# Research Projects of Prof. Giulini

The research interests of Domenico Giulini and his group mainly focus on conceptual and/or mathematical problems of classical and quantum General Relativity (GR). On the mathematical side they relate to problems in differential geometry, differential topology, algebraic topology, and combinatorial group theory. Recent work in a more physical direction investigates the theoretical basis for existing or planned quantum tests of the Equivalence Principle.

The validity of Einstein's Principle of Equivalence form the basis on which the geometrisation of the gravitational interaction rests. If we believe, as many in the field in fact do, that Quantum Gravity is some form of "Quantum Geometry", it seems mandatory to scrutinise its validity to quantum domains. There are several non-trivial issues associated with this endeavour, one of which is the quest for a proper formulation, or adaptation, of this principle in genuine quantum-mechanical terms. Related recent publications are

In Canonical General Relativity, Einstein's field equations are cast into the form of a Hamiltonian dynamical system with constraints. In many cases, symplectic reduction leads to the cotangent bundle over a space that can be described as Teichmüller Space of Riemannian geometries on some 3-manifold M. It differs from the proper moduli space of 3-dimensional Riemannian structures in that it still supports an action of the mapping-class group of M, which is interpreted as residual gauge symmetry and might give rise to superselection structures. General Relativity does not topologically constrain M and hence it is of interest to study these groups (which are topological but not homotopy invariants) for some variety of M, including reducible ones. More information as well as an extended bibliography is contained in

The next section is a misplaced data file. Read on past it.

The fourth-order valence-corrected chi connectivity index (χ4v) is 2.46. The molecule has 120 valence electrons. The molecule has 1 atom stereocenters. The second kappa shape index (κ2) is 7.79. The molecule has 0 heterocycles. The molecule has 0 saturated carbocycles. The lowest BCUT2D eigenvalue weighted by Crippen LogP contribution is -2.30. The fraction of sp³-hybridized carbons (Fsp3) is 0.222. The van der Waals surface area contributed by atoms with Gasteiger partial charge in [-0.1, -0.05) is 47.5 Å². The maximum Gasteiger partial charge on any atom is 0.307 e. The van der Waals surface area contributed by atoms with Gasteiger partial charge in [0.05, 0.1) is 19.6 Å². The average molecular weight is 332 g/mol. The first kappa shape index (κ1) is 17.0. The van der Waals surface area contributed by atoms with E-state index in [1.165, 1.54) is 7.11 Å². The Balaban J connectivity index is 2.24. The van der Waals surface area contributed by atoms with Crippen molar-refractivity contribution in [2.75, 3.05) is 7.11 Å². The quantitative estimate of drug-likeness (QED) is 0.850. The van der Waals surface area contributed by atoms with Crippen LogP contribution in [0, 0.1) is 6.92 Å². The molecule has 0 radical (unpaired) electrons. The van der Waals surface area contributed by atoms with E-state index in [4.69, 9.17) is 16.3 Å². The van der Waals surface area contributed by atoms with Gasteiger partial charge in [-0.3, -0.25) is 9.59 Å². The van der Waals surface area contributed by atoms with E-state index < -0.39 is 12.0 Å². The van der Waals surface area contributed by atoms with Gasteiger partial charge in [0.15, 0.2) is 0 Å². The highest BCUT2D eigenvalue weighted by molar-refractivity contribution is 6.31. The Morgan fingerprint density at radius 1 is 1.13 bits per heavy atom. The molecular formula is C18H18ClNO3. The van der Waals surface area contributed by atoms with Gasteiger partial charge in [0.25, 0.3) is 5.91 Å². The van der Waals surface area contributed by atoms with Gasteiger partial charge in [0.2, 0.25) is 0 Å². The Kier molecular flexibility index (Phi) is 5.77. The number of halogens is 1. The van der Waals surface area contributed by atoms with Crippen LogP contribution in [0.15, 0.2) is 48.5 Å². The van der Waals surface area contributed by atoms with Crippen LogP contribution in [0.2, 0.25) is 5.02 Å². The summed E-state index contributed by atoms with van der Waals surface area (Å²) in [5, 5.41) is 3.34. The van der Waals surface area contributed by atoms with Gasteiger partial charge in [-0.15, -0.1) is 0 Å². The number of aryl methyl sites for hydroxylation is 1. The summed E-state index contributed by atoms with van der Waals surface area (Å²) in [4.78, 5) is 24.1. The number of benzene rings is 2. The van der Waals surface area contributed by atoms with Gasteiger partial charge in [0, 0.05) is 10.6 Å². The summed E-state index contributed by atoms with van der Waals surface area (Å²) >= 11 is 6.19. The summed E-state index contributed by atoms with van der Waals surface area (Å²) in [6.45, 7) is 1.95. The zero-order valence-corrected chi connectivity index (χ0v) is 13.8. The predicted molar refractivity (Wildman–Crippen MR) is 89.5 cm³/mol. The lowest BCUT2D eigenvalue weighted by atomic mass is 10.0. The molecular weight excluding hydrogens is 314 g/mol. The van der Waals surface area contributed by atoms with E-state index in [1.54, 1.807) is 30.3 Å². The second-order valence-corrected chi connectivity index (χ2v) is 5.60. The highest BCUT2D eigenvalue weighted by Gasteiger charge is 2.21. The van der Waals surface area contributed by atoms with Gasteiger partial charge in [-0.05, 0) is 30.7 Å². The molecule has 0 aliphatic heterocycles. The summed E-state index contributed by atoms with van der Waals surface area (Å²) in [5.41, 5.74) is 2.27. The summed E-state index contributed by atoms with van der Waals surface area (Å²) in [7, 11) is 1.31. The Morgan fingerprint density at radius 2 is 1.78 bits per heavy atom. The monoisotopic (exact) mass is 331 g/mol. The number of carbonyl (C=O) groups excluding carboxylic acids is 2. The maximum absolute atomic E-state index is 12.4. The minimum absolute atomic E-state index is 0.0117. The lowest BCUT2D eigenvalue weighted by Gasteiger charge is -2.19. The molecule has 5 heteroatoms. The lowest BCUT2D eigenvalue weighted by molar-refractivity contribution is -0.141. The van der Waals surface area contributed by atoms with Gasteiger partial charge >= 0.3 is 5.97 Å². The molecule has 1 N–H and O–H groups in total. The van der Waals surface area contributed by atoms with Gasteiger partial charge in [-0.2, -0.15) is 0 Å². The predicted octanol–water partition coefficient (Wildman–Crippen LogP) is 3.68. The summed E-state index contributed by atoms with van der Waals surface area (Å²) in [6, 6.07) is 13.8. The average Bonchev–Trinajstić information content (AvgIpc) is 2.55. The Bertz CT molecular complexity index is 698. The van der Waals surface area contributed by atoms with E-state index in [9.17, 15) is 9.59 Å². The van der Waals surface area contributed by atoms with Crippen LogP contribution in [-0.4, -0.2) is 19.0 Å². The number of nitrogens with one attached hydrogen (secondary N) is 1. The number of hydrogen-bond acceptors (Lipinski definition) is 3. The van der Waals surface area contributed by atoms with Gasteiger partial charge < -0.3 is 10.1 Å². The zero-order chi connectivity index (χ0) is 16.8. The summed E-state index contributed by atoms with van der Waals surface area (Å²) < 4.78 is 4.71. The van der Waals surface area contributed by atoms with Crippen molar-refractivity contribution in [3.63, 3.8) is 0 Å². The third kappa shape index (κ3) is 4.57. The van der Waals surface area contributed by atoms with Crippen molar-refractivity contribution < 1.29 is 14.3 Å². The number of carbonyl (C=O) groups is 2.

In classical General Relativity there are basically two paradigmatic sets of exact solutions: Those describing quasi-isolated localised objects, like black holes, which are modelled on asymptotically flat space-times, and cosmological solutions, which are meant to describe the more or less homogeneous Universe on the largest scales. Unlike in linear Newtonian theory, we cannot just superpose solutions to, say, obtain a specific black hole in a specific background cosmology. Corresponding exact solutions are known, but the physical characterisation and interpretation of the local inhomogeneity in terms of proper (quasi-local) geometric quantities is difficult. The simplified case of spherical symmetry may act as a guide, but is itself not entirely trivial if realistic solutions (say with radial currents of mass and heat) are allowed. A review is